Twelve candidates showing up-regulated levels in OSCC (Supplementary Tables S1 and S2) were chosen for further validation because antibodies and ELISA assays for these proteins are commercially available. Table 1 summarizes the validation results between OSCC and matched controls for these proteins. ELISA was used for validation of M2BP, involucrin, histone H1, S100A12, and S100P, whereas immunoblotting was used for validation of eight other proteins, including MRP14, CD59, catalase, profilin, moesin, hematopoietic lineage cell-specific protein, and Ras-related protein Rab-7. Actin was used for normalization of densitometric signals in immunoblotting. Among these proteins, five potential biomarkers showed significant differences (P ≤ 0.006) between OSCC (n = 48) and matched healthy cohorts (n = 48). The normalized signals for these five potential biomarkers (M2BP, MRP14, CD59, catalase, and profilin) between the OSCC and matched healthy groups are presented in Fig. 2A.
Oral carcinogenesis arises through a series of histopathologic stages from benign hyperplasia to dysplasia to carcinoma in situ followed by invasive squamous cell carcinoma. At the molecular level, the development of OSCC is a multistep process accompanied by genetic mutations and expression changes of many genes that lead to uncontrolled cellular growth (16, 17). The cellular and molecular heterogeneity of OSCC and the large number of genes potentially involved in oral carcinogenesis emphasize the importance of studying gene expression changes in a global scale by proteomics. This also suggested that multiple proteins (pathways) should be simultaneously targeted as an effective strategy to diagnose or treat the disease.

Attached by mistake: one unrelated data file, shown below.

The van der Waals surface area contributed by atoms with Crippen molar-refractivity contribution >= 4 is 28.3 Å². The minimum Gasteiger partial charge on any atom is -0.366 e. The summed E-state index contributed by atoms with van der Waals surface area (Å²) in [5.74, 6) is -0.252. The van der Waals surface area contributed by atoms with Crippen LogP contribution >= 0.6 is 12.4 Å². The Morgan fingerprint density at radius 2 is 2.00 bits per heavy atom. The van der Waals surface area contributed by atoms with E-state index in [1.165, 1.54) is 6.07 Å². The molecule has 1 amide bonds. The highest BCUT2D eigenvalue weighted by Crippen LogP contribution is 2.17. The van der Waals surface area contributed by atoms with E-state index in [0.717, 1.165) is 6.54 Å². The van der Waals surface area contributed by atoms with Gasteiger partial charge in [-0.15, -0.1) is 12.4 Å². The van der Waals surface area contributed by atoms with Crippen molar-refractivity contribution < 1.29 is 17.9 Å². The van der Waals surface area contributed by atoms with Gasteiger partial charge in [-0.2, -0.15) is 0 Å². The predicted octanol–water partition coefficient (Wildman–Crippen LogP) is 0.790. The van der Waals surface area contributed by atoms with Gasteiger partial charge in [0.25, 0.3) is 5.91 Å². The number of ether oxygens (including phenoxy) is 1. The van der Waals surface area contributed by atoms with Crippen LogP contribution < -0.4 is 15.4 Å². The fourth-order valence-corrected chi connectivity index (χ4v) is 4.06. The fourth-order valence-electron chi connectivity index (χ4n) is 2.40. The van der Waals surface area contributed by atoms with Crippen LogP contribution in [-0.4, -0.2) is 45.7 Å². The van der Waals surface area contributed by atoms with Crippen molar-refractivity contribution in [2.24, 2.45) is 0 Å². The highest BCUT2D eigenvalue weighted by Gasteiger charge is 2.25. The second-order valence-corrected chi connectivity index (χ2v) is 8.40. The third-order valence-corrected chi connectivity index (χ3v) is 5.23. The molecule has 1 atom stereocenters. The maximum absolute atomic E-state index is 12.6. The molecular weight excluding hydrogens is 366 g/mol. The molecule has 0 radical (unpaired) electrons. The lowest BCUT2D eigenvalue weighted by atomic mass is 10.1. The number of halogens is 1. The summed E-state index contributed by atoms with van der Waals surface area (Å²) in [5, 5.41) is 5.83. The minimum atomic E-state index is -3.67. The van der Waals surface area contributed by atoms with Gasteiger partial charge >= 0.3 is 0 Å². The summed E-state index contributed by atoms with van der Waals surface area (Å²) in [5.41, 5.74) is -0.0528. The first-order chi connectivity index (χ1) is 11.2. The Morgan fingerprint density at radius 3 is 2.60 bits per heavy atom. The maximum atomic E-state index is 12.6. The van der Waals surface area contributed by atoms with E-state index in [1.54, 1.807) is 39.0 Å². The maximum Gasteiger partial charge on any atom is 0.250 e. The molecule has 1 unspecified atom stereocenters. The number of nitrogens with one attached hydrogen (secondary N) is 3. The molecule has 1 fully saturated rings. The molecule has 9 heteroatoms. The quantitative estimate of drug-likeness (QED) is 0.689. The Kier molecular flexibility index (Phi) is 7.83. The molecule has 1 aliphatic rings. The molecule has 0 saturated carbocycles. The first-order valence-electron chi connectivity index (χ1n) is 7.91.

Because oral cancer cells are immersed in the salivary milieu, analysis of the salivary proteomes from OSCC patients represents a potentially promising approach to finding potential biomarkers for the disease. Saliva is an easily accessible fluid compared with tissue biopsies. Therefore, a large number of saliva samples can be collected and analyzed, and this should allow for a robust study design with sufficient statistical power to reveal true signatures characteristic of the disease. Furthermore, the identified protein biomarkers can be translated into simple clinical assays, allowing the disease to be detected or monitored in a noninvasive body fluid. We have done in-depth analysis of the human salivary proteome using a combination of different separation techniques combined with QqTOF MS (18–20), and the data from WS have been deposited into the Saliva Proteome Knowledge Base for public access. We have also identified 84 N-glycosylated peptides representing 45 unique N-glycoproteins in WS using hydrazide chemistry and LC-MS/MS analysis of N-glycosylated peptides selectively released from the captured glycoproteins (21). In addition, a 3-year effort by the Human Salivary Proteome Project, a consortium of three research groups including the Scripps Research Institute/University of Rochester, the University of California-San Francisco, and the University of California-Los Angeles/University of Southern California, has led to the identification of over 1,100 nonredundant proteins in human parotid and submandibular/sublingual secretions (22). With the successful compilation of the saliva proteome, a next step would be to identify potential diagnostic and/or prognostic biomarkers that could be used in a clinical context for disease detection and monitoring in saliva. For example, saliva proteome analysis of patients with primary Sjögren’s syndrome (pSS) has suggested that pSS is associated with increased inflammatory proteins and decreased acinar proteins in saliva when compared with non-SS (23, 24). Current diagnosis of pSS requires salivary gland biopsy. However, if these newly discovered targets are successfully validated, a noninvasive diagnosis of pSS based on salivary biomarkers will be possible in the future.